An online scientific journal takes a look at the everyday things people do in an effort to show human life isn't really so deviant.
Imagine a Martian anthropologist coming to Earth, reading the tabloids, watching a couple of talk shows and taking in a few movies. He might well return to his planet persuaded that human beings are a freak race beset by murder, rape, incest, kinky sex and the like.
This is the scenario proposed by Scott Schaffer, a sociologist at California State University at Fullerton, as a rationale for his Journal of Mundane Behavior, a new scholarly periodical devoted to the banal aspects of everyday life.
Schaffer and a co-editor started the journal in February to counter not only the trend toward sensational news stories but also what they call an unhealthy fixation on the deviant in the social sciences. Rather than studying pornography stars or doomsday cults, they say, why not examine office workers or a suburban Sunday school?
Sound boring? Perhaps. But if the abnormal can have its own library shelf (The Journal of Abnormal and Social Psychology, and The Journal of Abnormal Psychology and Deviant Behavior, to name two), then why not the normal?
The idea for the journal came from an essay two years ago in Sociological Theory by Wayne Brekhus, a sociologist at the University of Missouri at Columbia.
Though the humdrum characterizes the bulk of our social experience, Brekhus wrote, sociologists disproportionately favor the outlandish. The result, he argued, is group stereotyping: a tendency to equate, say, gang life with poor urban African-Americans, punk rockers with youth culture, or drag queens with homosexual culture generally. "Although there are many deviance journals to explicitly analyze socially unusual behavior," he lamented, "there is no Journal of Mundane Behavior to explicitly analyze conformity."
After reading Brekhus' essay, Schaffer and his Fullerton colleague Myron Orleans decided there should be such a journal.
Available only online at www.mundanebehavior.org, the journal's inaugural issue (a second issue is planned for next month) features articles on the social implications of male facial hair, the function of casual conversation ("plain talk") in Israeli culture and Japanese elevator etiquette.
In the last of these, Terry Caesar, a professor at Mukogawa Women's University, ponders why Japanese people are uncharacteristically friendly in elevators. His conclusion: The close quarters and fleeting duration of the ride encourage passengers to deviate from the rigid social scripts that govern Japanese public life.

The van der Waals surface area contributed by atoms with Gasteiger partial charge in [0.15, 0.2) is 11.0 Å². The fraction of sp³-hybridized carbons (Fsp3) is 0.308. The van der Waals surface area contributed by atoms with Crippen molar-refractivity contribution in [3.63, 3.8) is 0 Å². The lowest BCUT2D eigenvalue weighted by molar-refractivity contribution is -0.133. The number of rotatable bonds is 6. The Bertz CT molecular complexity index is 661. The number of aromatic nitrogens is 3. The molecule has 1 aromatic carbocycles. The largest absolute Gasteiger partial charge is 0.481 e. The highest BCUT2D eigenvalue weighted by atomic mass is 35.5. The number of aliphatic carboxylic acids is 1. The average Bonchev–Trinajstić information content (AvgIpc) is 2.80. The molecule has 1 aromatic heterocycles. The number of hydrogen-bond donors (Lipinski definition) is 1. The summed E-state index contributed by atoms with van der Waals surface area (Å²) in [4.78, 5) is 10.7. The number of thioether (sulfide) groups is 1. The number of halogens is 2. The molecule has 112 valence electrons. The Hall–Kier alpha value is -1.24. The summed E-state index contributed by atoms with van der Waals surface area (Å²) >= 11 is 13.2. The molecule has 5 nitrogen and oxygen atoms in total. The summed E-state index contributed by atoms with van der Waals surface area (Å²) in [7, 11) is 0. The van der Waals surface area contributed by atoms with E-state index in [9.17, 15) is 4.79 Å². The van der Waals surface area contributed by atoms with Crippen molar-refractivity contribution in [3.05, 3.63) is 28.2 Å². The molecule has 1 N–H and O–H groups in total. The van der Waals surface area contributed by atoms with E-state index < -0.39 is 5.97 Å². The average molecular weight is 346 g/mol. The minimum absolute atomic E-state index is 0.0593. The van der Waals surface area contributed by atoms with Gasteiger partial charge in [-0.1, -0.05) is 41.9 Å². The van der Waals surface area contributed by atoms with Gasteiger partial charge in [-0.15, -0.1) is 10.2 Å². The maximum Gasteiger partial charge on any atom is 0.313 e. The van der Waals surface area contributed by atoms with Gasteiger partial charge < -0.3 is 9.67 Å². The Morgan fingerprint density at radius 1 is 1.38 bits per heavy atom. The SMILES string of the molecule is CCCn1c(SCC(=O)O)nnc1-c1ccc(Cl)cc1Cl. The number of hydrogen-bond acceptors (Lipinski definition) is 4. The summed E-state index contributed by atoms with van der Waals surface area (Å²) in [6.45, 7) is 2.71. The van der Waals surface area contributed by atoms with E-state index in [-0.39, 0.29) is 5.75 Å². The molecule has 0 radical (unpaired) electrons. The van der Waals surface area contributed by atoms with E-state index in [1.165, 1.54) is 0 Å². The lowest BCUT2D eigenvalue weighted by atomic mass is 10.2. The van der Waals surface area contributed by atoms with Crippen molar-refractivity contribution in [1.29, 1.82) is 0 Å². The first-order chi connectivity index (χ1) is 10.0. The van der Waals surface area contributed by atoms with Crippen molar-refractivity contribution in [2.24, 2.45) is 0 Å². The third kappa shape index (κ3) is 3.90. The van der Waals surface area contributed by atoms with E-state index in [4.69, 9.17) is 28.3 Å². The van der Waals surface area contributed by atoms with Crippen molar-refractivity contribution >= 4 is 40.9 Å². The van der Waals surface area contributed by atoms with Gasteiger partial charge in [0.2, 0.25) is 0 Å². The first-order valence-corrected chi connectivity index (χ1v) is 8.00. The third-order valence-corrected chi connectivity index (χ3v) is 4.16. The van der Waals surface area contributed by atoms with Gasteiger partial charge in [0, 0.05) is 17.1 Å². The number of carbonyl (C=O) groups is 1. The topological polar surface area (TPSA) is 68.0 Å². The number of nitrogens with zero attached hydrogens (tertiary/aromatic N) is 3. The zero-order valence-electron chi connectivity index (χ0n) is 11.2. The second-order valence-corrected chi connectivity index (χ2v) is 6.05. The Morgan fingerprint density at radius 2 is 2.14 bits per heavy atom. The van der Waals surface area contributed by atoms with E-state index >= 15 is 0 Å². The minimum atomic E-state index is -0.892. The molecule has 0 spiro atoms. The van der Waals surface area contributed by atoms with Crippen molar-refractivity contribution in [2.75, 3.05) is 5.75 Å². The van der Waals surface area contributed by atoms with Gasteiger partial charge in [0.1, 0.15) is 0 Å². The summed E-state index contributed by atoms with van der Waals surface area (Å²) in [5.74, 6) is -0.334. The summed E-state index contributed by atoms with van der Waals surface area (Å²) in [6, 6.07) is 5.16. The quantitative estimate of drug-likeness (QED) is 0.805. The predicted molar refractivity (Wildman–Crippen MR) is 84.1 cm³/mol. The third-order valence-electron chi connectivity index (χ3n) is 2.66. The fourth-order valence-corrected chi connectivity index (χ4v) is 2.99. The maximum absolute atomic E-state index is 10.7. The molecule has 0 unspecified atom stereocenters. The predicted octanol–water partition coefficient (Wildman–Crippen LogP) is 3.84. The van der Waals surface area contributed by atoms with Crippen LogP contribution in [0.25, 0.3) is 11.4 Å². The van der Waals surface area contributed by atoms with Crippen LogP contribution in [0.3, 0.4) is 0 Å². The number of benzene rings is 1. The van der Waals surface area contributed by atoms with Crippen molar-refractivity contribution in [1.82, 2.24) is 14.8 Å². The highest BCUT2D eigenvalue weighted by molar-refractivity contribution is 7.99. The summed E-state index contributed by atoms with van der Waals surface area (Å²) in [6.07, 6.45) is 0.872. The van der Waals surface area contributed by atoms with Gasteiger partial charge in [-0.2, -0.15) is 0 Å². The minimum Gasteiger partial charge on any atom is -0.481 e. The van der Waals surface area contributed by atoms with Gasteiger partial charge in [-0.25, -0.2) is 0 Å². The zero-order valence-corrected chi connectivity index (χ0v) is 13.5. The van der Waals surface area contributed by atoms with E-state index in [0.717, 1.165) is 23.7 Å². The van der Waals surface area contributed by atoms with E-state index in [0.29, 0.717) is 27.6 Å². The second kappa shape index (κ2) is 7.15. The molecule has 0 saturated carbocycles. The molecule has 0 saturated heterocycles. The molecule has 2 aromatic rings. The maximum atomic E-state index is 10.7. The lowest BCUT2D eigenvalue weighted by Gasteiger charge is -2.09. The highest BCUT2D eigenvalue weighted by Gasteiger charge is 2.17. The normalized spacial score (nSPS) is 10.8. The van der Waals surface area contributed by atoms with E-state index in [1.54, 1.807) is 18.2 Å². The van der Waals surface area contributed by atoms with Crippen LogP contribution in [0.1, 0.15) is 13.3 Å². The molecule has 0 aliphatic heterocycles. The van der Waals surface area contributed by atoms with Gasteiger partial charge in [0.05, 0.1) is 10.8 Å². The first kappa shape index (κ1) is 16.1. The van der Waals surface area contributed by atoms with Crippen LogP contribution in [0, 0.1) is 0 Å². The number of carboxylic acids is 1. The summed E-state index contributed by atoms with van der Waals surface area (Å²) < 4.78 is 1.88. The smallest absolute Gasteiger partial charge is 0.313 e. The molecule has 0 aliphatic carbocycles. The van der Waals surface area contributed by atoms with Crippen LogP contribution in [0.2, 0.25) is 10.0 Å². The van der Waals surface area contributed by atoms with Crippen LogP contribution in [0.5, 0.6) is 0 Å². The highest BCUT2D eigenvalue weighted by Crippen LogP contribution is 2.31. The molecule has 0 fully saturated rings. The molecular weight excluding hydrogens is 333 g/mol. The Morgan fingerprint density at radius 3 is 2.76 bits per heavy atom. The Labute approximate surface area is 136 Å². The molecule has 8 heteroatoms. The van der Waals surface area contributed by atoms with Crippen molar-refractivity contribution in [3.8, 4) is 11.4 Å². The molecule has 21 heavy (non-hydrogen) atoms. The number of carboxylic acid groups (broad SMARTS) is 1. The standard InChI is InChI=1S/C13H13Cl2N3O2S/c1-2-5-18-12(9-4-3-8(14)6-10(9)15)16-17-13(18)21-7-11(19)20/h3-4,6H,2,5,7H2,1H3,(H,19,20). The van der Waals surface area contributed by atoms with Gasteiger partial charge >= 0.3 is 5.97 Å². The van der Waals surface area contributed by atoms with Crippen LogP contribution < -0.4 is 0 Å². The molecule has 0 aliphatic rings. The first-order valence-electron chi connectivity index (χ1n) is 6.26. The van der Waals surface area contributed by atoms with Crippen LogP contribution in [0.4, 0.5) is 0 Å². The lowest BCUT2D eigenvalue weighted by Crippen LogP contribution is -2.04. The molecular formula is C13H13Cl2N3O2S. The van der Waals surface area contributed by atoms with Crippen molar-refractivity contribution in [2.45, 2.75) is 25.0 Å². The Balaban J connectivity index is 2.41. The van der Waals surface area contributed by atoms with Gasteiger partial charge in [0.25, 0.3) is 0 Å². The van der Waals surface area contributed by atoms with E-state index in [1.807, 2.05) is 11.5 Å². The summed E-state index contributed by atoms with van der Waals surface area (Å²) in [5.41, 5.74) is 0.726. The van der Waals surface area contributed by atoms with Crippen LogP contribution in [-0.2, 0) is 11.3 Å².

"Most of us don't live Jerry Springer lives," Schaffer observes in the journal's introductory essay. "The editors here think that this vast amount of energy, effort and in some cases sheer drudgery deserves some attention."
Yet even the journal's creators admit that the study of the everyday is not, well, so abnormal after all. "There is a long-term foundation for studying everyday life," Orleans concedes.
He cites the groundbreaking work of Erving Goffmann, whose Presentation of Self in Everyday Life (1959) encouraged researchers to use natural settings and observational research. While Goffmann's own study of life inside a psychiatric hospital did not take the "normal" as a subject, his naturalistic approach ended up destigmatizing madness by portraying the institution from the inmates' point of view.
More recently, sociologists have applied some of Goffmann's techniques to investigate the largely unconscious verbal and nonverbal conventions of everyday social interactions. Even seemingly banal exchanges _ with the grocery-store cashier, the mail carrier or a passing stranger _ yield valuable insights into how human social life is organized, they say.
"The attention to everyday life in American sociology has surely increased over the past decade," says Mitchell Duneier, an associate professor of sociology at the University of Wisconsin at Madison and the University of California at Santa Barbara, who has studied conversations between panhandlers and passers-by in New York. "What has emerged is a concern with looking at how large social systems shape and are constituted by the social interactions we engage in daily."